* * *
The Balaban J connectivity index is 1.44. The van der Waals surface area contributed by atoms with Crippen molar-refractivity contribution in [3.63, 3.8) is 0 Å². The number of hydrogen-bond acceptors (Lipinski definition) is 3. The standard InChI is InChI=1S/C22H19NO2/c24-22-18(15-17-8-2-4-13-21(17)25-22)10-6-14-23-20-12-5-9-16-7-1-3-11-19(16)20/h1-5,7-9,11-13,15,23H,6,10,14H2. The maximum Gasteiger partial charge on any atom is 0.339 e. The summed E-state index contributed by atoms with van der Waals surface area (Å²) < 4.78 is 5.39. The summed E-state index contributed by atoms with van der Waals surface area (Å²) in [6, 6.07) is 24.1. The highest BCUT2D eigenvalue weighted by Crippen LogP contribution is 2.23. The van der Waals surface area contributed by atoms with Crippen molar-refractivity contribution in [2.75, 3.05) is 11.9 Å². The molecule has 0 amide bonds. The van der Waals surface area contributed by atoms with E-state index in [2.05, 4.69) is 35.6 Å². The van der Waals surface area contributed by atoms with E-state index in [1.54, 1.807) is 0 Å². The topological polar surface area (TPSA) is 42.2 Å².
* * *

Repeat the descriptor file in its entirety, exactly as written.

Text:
The Balaban J connectivity index is 1.44. The van der Waals surface area contributed by atoms with Crippen molar-refractivity contribution in [3.63, 3.8) is 0 Å². The number of hydrogen-bond acceptors (Lipinski definition) is 3. The standard InChI is InChI=1S/C22H19NO2/c24-22-18(15-17-8-2-4-13-21(17)25-22)10-6-14-23-20-12-5-9-16-7-1-3-11-19(16)20/h1-5,7-9,11-13,15,23H,6,10,14H2. The maximum Gasteiger partial charge on any atom is 0.339 e. The summed E-state index contributed by atoms with van der Waals surface area (Å²) < 4.78 is 5.39. The summed E-state index contributed by atoms with van der Waals surface area (Å²) in [6, 6.07) is 24.1. The highest BCUT2D eigenvalue weighted by Crippen LogP contribution is 2.23. The van der Waals surface area contributed by atoms with Crippen molar-refractivity contribution in [2.75, 3.05) is 11.9 Å². The molecule has 0 amide bonds. The van der Waals surface area contributed by atoms with E-state index in [2.05, 4.69) is 35.6 Å². The van der Waals surface area contributed by atoms with E-state index in [1.54, 1.807) is 0 Å². The topological polar surface area (TPSA) is 42.2 Å².